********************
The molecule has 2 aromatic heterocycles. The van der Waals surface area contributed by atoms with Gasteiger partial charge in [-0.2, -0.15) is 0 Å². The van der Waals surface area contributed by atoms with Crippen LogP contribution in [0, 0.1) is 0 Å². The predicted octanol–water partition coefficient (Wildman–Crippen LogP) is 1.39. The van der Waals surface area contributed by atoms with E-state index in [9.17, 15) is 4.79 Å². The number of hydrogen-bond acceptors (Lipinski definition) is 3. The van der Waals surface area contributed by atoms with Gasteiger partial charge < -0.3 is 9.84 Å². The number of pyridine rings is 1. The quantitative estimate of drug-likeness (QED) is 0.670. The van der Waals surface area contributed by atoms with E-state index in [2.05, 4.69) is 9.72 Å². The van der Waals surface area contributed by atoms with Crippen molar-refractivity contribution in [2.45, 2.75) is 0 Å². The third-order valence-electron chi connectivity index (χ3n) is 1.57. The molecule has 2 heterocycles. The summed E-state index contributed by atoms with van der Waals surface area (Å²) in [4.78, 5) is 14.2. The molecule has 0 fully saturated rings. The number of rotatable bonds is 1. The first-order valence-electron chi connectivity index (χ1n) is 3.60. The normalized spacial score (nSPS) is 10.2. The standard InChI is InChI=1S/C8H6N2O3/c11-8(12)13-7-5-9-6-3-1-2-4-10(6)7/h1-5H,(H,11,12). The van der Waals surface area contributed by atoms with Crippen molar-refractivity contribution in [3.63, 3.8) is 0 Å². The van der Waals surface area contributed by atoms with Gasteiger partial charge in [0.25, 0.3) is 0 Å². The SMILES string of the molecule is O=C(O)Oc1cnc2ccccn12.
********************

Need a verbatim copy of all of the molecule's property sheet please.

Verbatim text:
The molecule has 2 aromatic heterocycles. The van der Waals surface area contributed by atoms with Gasteiger partial charge in [-0.2, -0.15) is 0 Å². The van der Waals surface area contributed by atoms with Crippen LogP contribution in [0, 0.1) is 0 Å². The predicted octanol–water partition coefficient (Wildman–Crippen LogP) is 1.39. The van der Waals surface area contributed by atoms with E-state index in [9.17, 15) is 4.79 Å². The number of hydrogen-bond acceptors (Lipinski definition) is 3. The van der Waals surface area contributed by atoms with Gasteiger partial charge < -0.3 is 9.84 Å². The number of pyridine rings is 1. The quantitative estimate of drug-likeness (QED) is 0.670. The van der Waals surface area contributed by atoms with E-state index in [2.05, 4.69) is 9.72 Å². The van der Waals surface area contributed by atoms with Crippen molar-refractivity contribution in [2.45, 2.75) is 0 Å². The third-order valence-electron chi connectivity index (χ3n) is 1.57. The molecule has 2 heterocycles. The summed E-state index contributed by atoms with van der Waals surface area (Å²) in [4.78, 5) is 14.2. The molecule has 0 fully saturated rings. The number of rotatable bonds is 1. The first-order valence-electron chi connectivity index (χ1n) is 3.60. The normalized spacial score (nSPS) is 10.2. The standard InChI is InChI=1S/C8H6N2O3/c11-8(12)13-7-5-9-6-3-1-2-4-10(6)7/h1-5H,(H,11,12). The van der Waals surface area contributed by atoms with Crippen molar-refractivity contribution in [3.63, 3.8) is 0 Å². The van der Waals surface area contributed by atoms with Gasteiger partial charge in [0.25, 0.3) is 0 Å². The SMILES string of the molecule is O=C(O)Oc1cnc2ccccn12.